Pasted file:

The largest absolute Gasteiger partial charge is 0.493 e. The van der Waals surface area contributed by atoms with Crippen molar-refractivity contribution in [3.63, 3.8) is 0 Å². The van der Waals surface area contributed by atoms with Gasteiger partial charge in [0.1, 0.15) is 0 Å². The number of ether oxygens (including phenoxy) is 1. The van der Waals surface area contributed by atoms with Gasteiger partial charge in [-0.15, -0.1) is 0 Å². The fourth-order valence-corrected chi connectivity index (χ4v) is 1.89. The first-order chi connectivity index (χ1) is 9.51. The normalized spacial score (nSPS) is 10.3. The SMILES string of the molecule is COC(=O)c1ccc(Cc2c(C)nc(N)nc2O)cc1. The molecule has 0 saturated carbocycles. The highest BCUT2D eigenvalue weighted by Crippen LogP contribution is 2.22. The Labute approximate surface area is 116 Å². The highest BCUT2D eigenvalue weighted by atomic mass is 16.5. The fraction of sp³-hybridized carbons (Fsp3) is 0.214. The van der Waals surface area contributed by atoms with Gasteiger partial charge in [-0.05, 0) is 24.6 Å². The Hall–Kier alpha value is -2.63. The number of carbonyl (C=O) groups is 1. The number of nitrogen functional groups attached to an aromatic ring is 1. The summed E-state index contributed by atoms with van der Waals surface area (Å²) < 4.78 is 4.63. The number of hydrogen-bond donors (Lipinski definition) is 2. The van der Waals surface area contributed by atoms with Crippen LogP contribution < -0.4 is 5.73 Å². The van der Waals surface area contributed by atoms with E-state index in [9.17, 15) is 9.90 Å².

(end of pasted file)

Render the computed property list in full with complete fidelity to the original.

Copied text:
The largest absolute Gasteiger partial charge is 0.493 e. The van der Waals surface area contributed by atoms with Crippen molar-refractivity contribution in [3.63, 3.8) is 0 Å². The van der Waals surface area contributed by atoms with Gasteiger partial charge in [0.1, 0.15) is 0 Å². The number of ether oxygens (including phenoxy) is 1. The van der Waals surface area contributed by atoms with Gasteiger partial charge in [-0.15, -0.1) is 0 Å². The fourth-order valence-corrected chi connectivity index (χ4v) is 1.89. The first-order chi connectivity index (χ1) is 9.51. The normalized spacial score (nSPS) is 10.3. The SMILES string of the molecule is COC(=O)c1ccc(Cc2c(C)nc(N)nc2O)cc1. The molecule has 0 saturated carbocycles. The highest BCUT2D eigenvalue weighted by Crippen LogP contribution is 2.22. The Labute approximate surface area is 116 Å². The highest BCUT2D eigenvalue weighted by atomic mass is 16.5. The fraction of sp³-hybridized carbons (Fsp3) is 0.214. The van der Waals surface area contributed by atoms with Gasteiger partial charge in [-0.05, 0) is 24.6 Å². The Hall–Kier alpha value is -2.63. The number of carbonyl (C=O) groups is 1. The number of nitrogen functional groups attached to an aromatic ring is 1. The summed E-state index contributed by atoms with van der Waals surface area (Å²) < 4.78 is 4.63. The number of hydrogen-bond donors (Lipinski definition) is 2. The van der Waals surface area contributed by atoms with Crippen LogP contribution < -0.4 is 5.73 Å². The van der Waals surface area contributed by atoms with E-state index in [9.17, 15) is 9.90 Å².